Kentucky is the first pilot site for the tool. All 120 counties started using it in July 2013, and other pilot sites will begin this year, followed by a national rollout. Preliminary results in Kentucky are confirming the tool’s value in predicting pretrial success. Kentucky legislation in 2011 paved the way. It broadly addressed criminal justice reforms, and required judges to use results of an interview tool designed to measure a defendant’s risk of flight and potential for criminal conduct while on pretrial release pending case disposition. The process effectively gauged risk and improved pretrial release success rates, but it was labor intensive. The new PSA-Court tool changes what was a 20-minute interview process to a five-minute assessment, according to Tara Klute, director of Kentucky Pretrial Services.
“We’re finding it saves time and resources and produces better results,” Klute says. Kentucky’s legislation also requires that low-risk and some moderate-risk defendants be released on their own recognizance or on unsecured bond. Since that requirement was put in place, non-financial releases have risen 15 percent. This adds up to 11,000 more defendants released since the new policy was put in place compared to the same time frame before the law, according to a recent report of the state’s Administrative Office of the Courts. Representative John Tilley (D), who sponsored the 2011 legislation, says the changes have saved Kentucky counties $30 million to $40 million in pretrial detention costs. “And in a state that already was safe, crime has fallen,” Tilley says of the reforms.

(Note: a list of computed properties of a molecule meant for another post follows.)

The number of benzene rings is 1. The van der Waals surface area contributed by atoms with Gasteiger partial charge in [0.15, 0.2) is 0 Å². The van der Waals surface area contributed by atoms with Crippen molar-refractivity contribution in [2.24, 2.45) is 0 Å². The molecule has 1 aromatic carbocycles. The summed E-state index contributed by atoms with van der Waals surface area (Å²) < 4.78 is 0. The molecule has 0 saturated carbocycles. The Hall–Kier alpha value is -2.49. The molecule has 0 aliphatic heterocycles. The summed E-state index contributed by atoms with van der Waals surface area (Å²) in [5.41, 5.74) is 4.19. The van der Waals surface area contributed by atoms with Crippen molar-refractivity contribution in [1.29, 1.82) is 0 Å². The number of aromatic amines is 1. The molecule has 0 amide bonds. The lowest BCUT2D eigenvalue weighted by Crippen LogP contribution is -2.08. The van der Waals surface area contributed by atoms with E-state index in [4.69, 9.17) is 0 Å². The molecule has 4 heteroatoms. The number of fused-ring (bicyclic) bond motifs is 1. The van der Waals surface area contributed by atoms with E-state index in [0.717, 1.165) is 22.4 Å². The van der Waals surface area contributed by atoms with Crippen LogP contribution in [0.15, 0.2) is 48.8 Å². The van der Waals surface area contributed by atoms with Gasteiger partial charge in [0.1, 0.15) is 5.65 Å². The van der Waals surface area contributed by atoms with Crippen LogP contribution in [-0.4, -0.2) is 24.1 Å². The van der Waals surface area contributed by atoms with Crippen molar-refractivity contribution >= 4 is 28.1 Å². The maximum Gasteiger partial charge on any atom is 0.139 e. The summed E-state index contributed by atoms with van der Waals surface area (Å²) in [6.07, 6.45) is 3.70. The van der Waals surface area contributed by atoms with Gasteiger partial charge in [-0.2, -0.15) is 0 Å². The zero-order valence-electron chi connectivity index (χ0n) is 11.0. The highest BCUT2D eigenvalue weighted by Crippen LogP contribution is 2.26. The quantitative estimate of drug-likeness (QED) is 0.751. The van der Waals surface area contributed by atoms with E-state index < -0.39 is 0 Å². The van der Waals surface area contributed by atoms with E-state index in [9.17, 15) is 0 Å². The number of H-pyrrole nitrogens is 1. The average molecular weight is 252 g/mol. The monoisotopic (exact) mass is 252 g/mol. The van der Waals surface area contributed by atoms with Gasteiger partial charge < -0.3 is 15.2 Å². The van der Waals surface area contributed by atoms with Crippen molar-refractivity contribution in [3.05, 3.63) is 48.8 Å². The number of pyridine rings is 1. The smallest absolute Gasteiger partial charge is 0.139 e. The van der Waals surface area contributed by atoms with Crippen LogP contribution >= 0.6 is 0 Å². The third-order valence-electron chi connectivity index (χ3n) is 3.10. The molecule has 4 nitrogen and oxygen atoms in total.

The court report said that appearance rates are slightly up and re-arrests slightly down, even with the considerable increase in defendants released from jail pending trial. The pretrial services office has been responsible for monitoring results in each county both before and after the legislative reforms.
Each year, 12 million people are booked into jails in the United States. Even though the majority are charged with nonviolent crimes, more than 60 percent of jail inmates are awaiting trial. Many of those in jail are there because they can’t afford bail. A recent Bureau of Justice Statistics report said that about nine in 10 detained felony defendants in large urban counties had a bail amount set that they were unable to meet.
Other Arnold Foundation research is shedding light on the effect of pretrial detention. Findings released in late 2013 show that defendants held for the entire pretrial period had a three or four times greater likelihood of being sentenced to prison or jail than defendants released at some point before trial, and prison or jail sentences imposed were two to three times longer. The research also found that low- and moderate-risk defendants who were detained before trial were more likely to commit new crimes within two years of case disposition. Arnold analysis in two states also found that moderate- and high-risk defendants released who received pretrial supervision were significantly more likely to appear in court as scheduled.
Traditionally, criminal justice hasn’t had enough data and analysis, says Milgram, who likes to refer to Arnold’s national efforts to bring smart, statistical analysis to issues as the “moneyball” approach.
“You can’t solve problems you don’t know you have,” Milgram says. “That’s why we are collecting and analyzing data needed to answer critical questions about how we can make our communities safer, make our criminal justice system more just, and use our already scarce resources more wisely.”
States Where Courts Must Use the Results of Risk Assessment Tools in Making Pretrial Release Decisions
- South Carolina
Donna Lyons is group director of the NCSL Criminal Justice Program.